This lesson will address the 0-1 year old child. This age group is unique because it actually has two halves. The first half is the 0 to 1 and the second half is 1 to 2 years. We will study INFANCY by a four-point outline: reasonable behavior; retention; relationship; and rules and consequences.

 

Reasonable Behavior

Reasonable behavior for 0 to 1 year has been described as crib, creeping, and crawling. While reasonable behavior for 1 to 2 years has been described as the clinging, crying, and climbing period. In the infancy period, the child goes from mouth and grasp reflex (grabs and won’t let go), which is natural, to spitting and spilling. The parent goes from no-no to naughty-naughty as the child begins to explore his self-awareness and gropes for independence. This is when the child’s old sin nature is manifesting itself.

 

This is a good time to teach the crawler to get his own toys when they are reasonably near by, for it develops right lobe learning activities. As part of the child’s learning, begin teaching the toddler to put up the toys that he gets out.

 

Parents should be aware of the manipulating crying towards the eight month, especially at bedtime. It is important for both parents to recognize the difference between a hurtful cry and a harmless one. The primary caregiver is the best one to identify the difference. If not corrected in love during childhood, the behavior can be retained
all the way into adult childish behavior.

 

Retention

Infancy is an enormous human growth period. It has been estimated to be as great as 200%. If this growth period were carried over into adulthood, a person would be 200 feet tall and weigh 10 tons. Visuals and sounds are important areas of learning. Touch, taste, and teach is an important method for learning—ball, big ball, red ball, roll the big red ball.

 

Tender loving care (TLC) is important in infancy. It is the period of carrying and caring. Holding and reading is a great learning experience for both the child and the parents. Both parents should be involved in the rearing process of this age. During 0 to 1 year, holding and reading develops a quiet time. During 1 to 2 years, it will require more for a child to be quiet This is an energetic age. Infancy (baby world) is a period for word association, simple vocabulary, and tone-orientation identification.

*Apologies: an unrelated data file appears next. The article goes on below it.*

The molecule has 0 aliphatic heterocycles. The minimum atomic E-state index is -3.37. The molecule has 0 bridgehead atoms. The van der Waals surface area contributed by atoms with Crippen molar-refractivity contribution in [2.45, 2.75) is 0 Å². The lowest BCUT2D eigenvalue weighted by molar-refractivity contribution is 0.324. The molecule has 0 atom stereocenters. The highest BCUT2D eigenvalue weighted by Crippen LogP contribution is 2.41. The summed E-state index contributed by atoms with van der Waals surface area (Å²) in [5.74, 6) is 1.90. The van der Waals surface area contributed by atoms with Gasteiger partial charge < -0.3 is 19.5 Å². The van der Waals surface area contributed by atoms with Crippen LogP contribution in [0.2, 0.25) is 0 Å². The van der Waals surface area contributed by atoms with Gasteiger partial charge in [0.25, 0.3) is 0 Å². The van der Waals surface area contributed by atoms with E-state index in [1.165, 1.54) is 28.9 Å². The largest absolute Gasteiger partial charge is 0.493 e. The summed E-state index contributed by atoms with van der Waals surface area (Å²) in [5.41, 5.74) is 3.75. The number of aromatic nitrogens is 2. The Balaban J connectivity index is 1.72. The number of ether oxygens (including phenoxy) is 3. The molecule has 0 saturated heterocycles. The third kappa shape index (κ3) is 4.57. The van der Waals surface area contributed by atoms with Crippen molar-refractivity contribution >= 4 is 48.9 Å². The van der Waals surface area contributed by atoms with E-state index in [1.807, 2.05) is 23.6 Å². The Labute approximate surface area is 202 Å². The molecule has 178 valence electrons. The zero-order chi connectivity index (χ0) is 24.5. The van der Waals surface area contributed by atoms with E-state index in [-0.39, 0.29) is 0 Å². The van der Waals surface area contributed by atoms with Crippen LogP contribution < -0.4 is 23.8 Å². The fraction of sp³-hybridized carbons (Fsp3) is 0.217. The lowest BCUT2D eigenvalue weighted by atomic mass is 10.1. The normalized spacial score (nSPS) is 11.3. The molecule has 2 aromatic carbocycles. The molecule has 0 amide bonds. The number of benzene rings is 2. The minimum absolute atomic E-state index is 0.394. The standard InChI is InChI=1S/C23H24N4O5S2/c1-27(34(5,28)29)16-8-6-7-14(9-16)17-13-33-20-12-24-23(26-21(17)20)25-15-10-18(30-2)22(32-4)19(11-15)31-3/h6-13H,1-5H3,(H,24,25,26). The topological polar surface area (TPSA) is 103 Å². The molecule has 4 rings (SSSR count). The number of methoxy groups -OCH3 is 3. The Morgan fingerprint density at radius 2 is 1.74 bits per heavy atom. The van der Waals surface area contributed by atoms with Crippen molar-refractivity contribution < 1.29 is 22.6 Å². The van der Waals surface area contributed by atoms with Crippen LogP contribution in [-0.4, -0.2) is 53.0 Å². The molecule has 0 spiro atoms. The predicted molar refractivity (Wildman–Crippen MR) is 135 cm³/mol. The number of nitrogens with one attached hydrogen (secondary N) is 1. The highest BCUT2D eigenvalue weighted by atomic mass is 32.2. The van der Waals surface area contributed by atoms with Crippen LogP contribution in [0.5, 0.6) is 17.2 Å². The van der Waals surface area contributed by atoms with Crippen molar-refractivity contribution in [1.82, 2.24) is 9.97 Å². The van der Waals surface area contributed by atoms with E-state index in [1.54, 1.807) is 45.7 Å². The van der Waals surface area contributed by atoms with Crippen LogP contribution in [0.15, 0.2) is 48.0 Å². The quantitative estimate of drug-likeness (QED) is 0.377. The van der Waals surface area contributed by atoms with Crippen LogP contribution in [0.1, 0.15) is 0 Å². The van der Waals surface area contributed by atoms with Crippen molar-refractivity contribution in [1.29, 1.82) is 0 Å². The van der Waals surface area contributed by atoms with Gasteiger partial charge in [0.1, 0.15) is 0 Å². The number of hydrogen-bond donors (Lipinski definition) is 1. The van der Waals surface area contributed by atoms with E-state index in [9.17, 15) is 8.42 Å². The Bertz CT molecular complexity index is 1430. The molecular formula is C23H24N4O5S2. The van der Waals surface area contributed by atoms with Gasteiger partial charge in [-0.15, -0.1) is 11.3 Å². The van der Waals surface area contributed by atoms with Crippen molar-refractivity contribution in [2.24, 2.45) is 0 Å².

Relationship

This is a new relationship period for both the child and parents. It is especially new for the father who has most likely been a spectator to this point. The mother should work daddy into child-care parenting. Parents must remember that this child is a distinctively different member of the family with his or her own personality identity.

 

This is a time for special distribution of the parents’ time between all members of the immediate family. Other siblings must not be neglected by parents or by other close relatives of the family. Infancy is a family event. Other siblings don’t understand why the baby is getting gifts and attention and they are being ignored and neglected.

 

It is also important to keep your marriage relationship in good shape during the last 3 months of pregnancy and the first 6 months of the child’s life. During this period the marital relationship often gets neglected. This Should Not Happen! A solid marital relationship is an essential foundation for the addition to the relationship of a child.

 

Breast-feeding is very important during the first three months for many reasons. (For information, contact the local La Leche League.) 0 to 1 year is an important period for bonding with the mother and 1 to 2 years is important for bonding with the rest of the family. This is a time of “burn-out” for the mother. She needs periodic breaks from the child during age 8 to 18 months.